When it comes to cotton diseases, producers should watch for several factors and diagnosing a disease can be tricky. Dr. Heather Kelly, Extension researcher in plant pathology and IPM coordinator for the University of Tennessee, broke down a few common soilborne and foliar diseases in cotton at the 2019 Cotton Tour Field Day hosted by the West Tennessee Ag Research and Education Center, Jackson, Tenn.
Leaf spot complex
“This year I've gotten a lot of calls about leaf spot complex,” Kelly said at the first stop of the tour. “There is usually some spotting every year, but it can take on different appearances.”
Kelly also notes low potassium is associated with leaf spot complex, which appears as reddish to brown circular lesions found throughout the canopy. It may exhibit concentric rings and lesions, or it may become gray and dry, giving a “shot-hole” appearance.
“A treatment to address the low potassium should be all that is needed to address leaf spot complex. Oftentimes, a field might have enough potassium, but by the end of the year, you see spots develop, a sign the plant is trying to pull nutrients from the soil to finish out the season. This usually means you will have a good boll load on the plant, so the spots don’t necessarily mean you have a deficiency. It could just mean you are going to have good yield,” she said.
Once the spots show up, spraying a fungicide on them will not make a difference.
“These pathogens are opportunistic,” Kelly said. “You might be able to make the plant look less spotty, but you will have no response in yield.”
Stress from drought or waterlogged soil can also play a part in bringing out leaf spot complex. That is why proper soil fertility, especially potassium, and reducing plant stress, if possible, are the best management options.
“Another disease people are telling me has been a problem is bacterial blight,” she said. “Because this is a bacterium, it will not respond to a fungicide.”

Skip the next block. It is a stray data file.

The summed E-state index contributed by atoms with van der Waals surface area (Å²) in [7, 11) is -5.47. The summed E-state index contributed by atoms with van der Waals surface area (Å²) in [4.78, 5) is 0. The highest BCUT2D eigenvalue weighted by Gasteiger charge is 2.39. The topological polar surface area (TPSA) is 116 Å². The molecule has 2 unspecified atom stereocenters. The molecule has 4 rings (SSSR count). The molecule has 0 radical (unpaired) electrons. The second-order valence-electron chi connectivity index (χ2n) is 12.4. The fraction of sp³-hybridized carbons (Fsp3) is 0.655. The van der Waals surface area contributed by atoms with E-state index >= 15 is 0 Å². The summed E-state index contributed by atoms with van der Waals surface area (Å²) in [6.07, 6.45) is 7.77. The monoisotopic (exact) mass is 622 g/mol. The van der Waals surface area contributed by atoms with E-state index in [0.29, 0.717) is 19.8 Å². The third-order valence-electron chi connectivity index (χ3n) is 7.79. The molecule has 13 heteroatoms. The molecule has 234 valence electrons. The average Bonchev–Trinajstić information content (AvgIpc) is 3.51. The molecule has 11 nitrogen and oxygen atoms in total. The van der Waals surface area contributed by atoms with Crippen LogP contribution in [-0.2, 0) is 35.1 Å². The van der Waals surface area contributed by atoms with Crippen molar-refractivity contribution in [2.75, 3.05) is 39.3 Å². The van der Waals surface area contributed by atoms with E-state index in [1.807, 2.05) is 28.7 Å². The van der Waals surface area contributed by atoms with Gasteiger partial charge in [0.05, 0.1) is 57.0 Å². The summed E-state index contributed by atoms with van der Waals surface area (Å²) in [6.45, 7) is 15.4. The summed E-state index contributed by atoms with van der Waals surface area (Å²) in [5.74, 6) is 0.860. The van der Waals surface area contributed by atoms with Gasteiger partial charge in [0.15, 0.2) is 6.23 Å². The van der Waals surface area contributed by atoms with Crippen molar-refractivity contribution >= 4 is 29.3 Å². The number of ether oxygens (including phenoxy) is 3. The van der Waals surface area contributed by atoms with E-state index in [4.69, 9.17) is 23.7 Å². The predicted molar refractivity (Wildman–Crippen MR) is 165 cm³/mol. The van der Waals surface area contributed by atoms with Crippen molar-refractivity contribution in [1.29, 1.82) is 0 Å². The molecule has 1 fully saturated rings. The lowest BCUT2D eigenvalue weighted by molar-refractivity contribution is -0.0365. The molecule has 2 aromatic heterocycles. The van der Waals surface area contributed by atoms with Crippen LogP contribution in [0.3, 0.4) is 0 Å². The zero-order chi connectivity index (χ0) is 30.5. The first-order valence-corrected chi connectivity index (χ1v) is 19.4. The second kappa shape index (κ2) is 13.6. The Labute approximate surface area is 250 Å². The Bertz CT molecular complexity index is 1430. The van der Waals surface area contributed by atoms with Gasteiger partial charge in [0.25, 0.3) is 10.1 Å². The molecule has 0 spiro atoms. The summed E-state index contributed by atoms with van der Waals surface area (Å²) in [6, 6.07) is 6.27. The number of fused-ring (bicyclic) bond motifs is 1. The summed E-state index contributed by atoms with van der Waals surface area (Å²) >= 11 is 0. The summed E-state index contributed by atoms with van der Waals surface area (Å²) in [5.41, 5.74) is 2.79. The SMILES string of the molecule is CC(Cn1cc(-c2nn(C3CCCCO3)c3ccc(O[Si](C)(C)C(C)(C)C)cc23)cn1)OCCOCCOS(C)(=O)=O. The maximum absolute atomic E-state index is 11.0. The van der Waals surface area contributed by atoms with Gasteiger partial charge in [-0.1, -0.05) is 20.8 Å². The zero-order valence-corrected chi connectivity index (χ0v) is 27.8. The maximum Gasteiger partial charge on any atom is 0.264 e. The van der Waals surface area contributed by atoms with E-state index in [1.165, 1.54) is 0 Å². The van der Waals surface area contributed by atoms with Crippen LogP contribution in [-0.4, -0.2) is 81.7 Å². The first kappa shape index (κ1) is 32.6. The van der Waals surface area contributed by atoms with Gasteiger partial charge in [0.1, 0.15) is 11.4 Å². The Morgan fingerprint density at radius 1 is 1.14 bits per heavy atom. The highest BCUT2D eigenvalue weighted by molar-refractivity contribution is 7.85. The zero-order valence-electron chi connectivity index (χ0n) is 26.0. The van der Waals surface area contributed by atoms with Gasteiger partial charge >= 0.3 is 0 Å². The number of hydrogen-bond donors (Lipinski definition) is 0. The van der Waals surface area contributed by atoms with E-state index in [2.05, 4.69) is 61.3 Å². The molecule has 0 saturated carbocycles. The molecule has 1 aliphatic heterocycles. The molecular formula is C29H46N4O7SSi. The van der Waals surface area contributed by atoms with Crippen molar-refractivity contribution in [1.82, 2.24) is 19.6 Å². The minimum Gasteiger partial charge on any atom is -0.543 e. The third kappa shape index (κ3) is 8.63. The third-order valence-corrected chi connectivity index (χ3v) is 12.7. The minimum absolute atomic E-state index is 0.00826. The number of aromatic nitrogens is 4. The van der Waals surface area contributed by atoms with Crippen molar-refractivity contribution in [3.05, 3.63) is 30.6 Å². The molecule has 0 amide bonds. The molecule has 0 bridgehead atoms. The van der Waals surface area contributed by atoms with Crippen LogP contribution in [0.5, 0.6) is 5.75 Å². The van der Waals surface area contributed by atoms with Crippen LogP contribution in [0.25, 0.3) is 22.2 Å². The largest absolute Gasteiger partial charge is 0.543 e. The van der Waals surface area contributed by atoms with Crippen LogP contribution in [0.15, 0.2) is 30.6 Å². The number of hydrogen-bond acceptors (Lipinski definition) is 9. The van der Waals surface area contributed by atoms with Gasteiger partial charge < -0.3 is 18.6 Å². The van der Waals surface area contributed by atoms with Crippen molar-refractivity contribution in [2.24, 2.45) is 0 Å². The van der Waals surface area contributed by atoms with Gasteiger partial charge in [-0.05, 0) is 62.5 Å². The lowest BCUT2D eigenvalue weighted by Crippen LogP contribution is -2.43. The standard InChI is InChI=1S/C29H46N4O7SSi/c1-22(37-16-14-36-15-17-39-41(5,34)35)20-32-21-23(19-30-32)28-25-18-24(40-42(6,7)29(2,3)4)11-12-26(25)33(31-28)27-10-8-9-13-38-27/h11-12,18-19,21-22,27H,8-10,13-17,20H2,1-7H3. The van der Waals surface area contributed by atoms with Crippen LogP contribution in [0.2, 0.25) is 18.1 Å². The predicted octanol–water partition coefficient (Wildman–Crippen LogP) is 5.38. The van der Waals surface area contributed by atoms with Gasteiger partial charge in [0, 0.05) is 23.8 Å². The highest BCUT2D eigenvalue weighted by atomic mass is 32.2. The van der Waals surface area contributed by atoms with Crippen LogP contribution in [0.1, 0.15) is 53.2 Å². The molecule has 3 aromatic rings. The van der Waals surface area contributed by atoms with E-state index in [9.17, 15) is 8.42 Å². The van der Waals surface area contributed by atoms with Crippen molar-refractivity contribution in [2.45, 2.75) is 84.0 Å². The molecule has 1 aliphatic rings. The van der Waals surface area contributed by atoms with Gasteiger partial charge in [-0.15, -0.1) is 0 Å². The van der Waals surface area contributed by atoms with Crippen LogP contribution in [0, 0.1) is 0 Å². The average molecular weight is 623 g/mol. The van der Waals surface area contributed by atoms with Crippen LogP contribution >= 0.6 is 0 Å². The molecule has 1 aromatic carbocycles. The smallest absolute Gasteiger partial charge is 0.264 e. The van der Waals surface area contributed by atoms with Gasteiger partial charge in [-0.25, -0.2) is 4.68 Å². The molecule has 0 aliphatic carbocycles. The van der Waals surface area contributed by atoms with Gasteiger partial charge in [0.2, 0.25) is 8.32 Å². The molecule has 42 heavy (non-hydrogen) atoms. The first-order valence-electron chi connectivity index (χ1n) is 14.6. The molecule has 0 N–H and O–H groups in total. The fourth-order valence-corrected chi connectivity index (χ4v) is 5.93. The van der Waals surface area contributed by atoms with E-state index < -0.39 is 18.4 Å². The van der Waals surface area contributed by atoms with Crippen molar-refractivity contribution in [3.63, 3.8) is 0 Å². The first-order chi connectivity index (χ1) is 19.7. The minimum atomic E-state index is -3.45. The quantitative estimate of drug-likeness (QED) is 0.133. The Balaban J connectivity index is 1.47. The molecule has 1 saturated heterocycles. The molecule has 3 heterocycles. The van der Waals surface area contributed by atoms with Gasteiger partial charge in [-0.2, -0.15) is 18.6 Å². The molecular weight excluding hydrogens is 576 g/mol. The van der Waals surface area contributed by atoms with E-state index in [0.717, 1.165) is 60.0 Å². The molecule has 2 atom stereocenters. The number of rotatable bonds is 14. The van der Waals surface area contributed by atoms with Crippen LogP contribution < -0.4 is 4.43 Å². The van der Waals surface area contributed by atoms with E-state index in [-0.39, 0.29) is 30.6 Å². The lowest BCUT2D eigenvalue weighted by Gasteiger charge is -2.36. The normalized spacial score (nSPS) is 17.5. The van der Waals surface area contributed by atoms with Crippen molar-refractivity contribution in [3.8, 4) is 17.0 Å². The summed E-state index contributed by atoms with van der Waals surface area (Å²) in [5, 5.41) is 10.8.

The disease appears as lesions which start as tiny water-soaked spots that enlarge to dark brown, angular lesions limited by leaf veins. The lesions turn black as they expand if water-soaked on the underside of the leaf, and they can look like “shot-holes” as well. Bacterial blight may cause defoliation.
“One of those decisions a farmer needs to make going into the new year is, if they have had problems with bacterial blight, they need to choose a bacterial blight-resistant variety,” Kelly said.
For wet weather blight, which is circular, light brown lesions on cotyledons, leaves, stems, and bolls and can appear target-like, the best action is to avoid planting in cool, wet weather. Like bacterial blight, residue management is an option for treating this disease.
Target spot is a newer concern, and it has brown lesions which can reach 1 inch in diameter, exhibits a series of concentric rings, and the lesions, as well as defoliation, will start in the lower canopy.
“We would recommend a fungicide application on this one,” she said. “It's a field-by-field basis when it comes to target spot. That is how it has always been and probably how it'll continue to be. Most of our data, though, show no yield response to a fungicide unless you have high disease pressure and have the right environment for it.”
Other management options include crop rotation and residue management. Kelly recommends not using a fungicide until target spot starts showing up in a field.
“For us, we’ve been noticing it about the third week of bloom,” she said. “The last component I want to emphasize is time. If you are late enough in the season, it may just help you with defoliation. If it’s early in the season, you still need to hold onto those leaves and protect with a fungicide.”